We first develop an Artificial Neural Network (ANN) to predict the expected number of food-borne illnesses cases depending on Google and Twitter search data along with population dynamic data and frequency of food-borne illness in that area. An Artificial Neural Network is an algorithm that takes in some input in the first layer, performs computations on the weighted inputs, applies activation functions in the hidden layer, and outputs a desired result in the output layer. The connections between nodes and layers generate pattern recognition capabilities similar to those generated by neurons and synapses in human brains.

### Hyperparameter Computation:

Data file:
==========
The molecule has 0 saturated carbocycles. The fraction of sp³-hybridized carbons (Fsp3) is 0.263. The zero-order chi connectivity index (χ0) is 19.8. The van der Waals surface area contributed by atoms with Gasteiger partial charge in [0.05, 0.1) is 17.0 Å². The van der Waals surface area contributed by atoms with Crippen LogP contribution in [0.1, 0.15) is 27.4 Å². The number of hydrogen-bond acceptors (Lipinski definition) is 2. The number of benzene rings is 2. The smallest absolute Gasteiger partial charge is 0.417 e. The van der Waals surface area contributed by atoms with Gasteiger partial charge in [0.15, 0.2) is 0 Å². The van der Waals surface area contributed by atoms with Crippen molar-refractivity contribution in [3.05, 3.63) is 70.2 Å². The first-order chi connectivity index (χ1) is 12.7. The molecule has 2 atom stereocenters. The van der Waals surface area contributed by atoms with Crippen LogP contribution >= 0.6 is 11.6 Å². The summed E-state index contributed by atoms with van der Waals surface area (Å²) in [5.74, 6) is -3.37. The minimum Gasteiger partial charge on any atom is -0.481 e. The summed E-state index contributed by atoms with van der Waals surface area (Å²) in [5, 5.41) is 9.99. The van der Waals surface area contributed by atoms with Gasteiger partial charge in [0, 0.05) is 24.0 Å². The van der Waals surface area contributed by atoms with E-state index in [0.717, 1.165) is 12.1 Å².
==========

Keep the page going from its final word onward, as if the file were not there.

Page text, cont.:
Hyperparameters, which is a term that refers to the parameters that affect the neural network itself such as the number of nodes in each layer, the number of layers etc., were computed using a process known as random search. which consists of performing experiments where hyperparameter values are sampled using a normal distribution and the choice that maximized accuracy on the cross validation test was chosen. The following neural network architecture consisting of 3 hidden layers with 4 nodes each was found to be optimal after doing random search. An ANN is trained by computing weights that minimize a given cost function. In this research, we use the log loss cost function and the BFGS optimization algorithm.